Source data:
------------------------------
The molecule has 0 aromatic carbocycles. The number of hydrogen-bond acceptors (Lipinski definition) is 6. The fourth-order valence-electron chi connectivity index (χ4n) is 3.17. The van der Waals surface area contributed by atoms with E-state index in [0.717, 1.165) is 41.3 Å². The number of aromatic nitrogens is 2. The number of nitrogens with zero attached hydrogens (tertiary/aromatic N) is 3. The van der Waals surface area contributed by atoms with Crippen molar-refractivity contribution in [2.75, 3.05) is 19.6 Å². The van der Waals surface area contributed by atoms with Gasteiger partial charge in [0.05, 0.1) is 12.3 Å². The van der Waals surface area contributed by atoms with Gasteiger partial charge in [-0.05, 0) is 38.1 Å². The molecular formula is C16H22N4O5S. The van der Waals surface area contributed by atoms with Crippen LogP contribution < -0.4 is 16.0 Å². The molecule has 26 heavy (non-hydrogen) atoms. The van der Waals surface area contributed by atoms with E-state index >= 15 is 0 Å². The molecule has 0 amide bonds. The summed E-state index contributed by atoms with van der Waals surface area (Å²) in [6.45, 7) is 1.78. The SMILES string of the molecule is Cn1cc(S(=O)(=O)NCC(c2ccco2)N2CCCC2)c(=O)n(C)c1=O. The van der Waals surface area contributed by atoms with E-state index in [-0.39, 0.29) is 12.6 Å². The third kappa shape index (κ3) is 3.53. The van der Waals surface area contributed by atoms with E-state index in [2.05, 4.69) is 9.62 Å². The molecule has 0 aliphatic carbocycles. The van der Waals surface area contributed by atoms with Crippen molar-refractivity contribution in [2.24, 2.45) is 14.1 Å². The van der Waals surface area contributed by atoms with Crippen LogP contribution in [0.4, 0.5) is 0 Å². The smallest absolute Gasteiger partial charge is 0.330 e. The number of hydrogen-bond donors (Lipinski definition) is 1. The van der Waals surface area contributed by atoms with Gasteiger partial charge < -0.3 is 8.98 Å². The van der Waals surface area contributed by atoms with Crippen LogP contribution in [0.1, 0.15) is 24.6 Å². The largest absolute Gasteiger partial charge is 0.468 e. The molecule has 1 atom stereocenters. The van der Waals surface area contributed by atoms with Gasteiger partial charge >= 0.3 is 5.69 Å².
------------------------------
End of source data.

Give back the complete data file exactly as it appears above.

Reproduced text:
The molecule has 0 aromatic carbocycles. The number of hydrogen-bond acceptors (Lipinski definition) is 6. The fourth-order valence-electron chi connectivity index (χ4n) is 3.17. The van der Waals surface area contributed by atoms with E-state index in [0.717, 1.165) is 41.3 Å². The number of aromatic nitrogens is 2. The number of nitrogens with zero attached hydrogens (tertiary/aromatic N) is 3. The van der Waals surface area contributed by atoms with Crippen molar-refractivity contribution in [2.75, 3.05) is 19.6 Å². The van der Waals surface area contributed by atoms with Gasteiger partial charge in [0.05, 0.1) is 12.3 Å². The van der Waals surface area contributed by atoms with Gasteiger partial charge in [-0.05, 0) is 38.1 Å². The molecular formula is C16H22N4O5S. The van der Waals surface area contributed by atoms with Crippen LogP contribution < -0.4 is 16.0 Å². The molecule has 26 heavy (non-hydrogen) atoms. The van der Waals surface area contributed by atoms with E-state index >= 15 is 0 Å². The molecule has 0 amide bonds. The summed E-state index contributed by atoms with van der Waals surface area (Å²) in [6.45, 7) is 1.78. The SMILES string of the molecule is Cn1cc(S(=O)(=O)NCC(c2ccco2)N2CCCC2)c(=O)n(C)c1=O. The van der Waals surface area contributed by atoms with E-state index in [-0.39, 0.29) is 12.6 Å². The third kappa shape index (κ3) is 3.53. The van der Waals surface area contributed by atoms with E-state index in [2.05, 4.69) is 9.62 Å². The molecule has 0 aliphatic carbocycles. The van der Waals surface area contributed by atoms with Crippen molar-refractivity contribution in [2.24, 2.45) is 14.1 Å². The van der Waals surface area contributed by atoms with Crippen LogP contribution in [0.4, 0.5) is 0 Å². The smallest absolute Gasteiger partial charge is 0.330 e. The number of hydrogen-bond donors (Lipinski definition) is 1. The van der Waals surface area contributed by atoms with Gasteiger partial charge < -0.3 is 8.98 Å². The van der Waals surface area contributed by atoms with Crippen LogP contribution in [0.1, 0.15) is 24.6 Å². The largest absolute Gasteiger partial charge is 0.468 e. The molecule has 1 atom stereocenters. The van der Waals surface area contributed by atoms with Gasteiger partial charge >= 0.3 is 5.69 Å².